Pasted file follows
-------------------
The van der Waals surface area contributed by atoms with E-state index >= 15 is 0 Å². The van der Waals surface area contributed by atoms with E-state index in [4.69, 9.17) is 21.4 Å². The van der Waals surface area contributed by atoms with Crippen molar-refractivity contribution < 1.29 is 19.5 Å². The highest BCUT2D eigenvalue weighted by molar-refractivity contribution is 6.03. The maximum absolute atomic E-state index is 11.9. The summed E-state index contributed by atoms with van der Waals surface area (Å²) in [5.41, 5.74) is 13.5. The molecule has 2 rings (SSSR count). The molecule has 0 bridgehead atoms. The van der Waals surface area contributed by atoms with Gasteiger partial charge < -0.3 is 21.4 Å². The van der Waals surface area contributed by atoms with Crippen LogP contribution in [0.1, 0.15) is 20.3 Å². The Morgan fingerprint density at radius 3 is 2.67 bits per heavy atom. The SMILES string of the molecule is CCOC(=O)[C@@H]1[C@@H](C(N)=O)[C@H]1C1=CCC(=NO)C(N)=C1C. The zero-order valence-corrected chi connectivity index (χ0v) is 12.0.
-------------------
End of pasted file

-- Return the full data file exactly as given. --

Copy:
The van der Waals surface area contributed by atoms with E-state index >= 15 is 0 Å². The van der Waals surface area contributed by atoms with E-state index in [4.69, 9.17) is 21.4 Å². The van der Waals surface area contributed by atoms with Crippen molar-refractivity contribution < 1.29 is 19.5 Å². The highest BCUT2D eigenvalue weighted by molar-refractivity contribution is 6.03. The maximum absolute atomic E-state index is 11.9. The summed E-state index contributed by atoms with van der Waals surface area (Å²) in [5.41, 5.74) is 13.5. The molecule has 2 rings (SSSR count). The molecule has 0 bridgehead atoms. The van der Waals surface area contributed by atoms with Gasteiger partial charge < -0.3 is 21.4 Å². The van der Waals surface area contributed by atoms with Crippen LogP contribution in [0.1, 0.15) is 20.3 Å². The Morgan fingerprint density at radius 3 is 2.67 bits per heavy atom. The SMILES string of the molecule is CCOC(=O)[C@@H]1[C@@H](C(N)=O)[C@H]1C1=CCC(=NO)C(N)=C1C. The zero-order valence-corrected chi connectivity index (χ0v) is 12.0.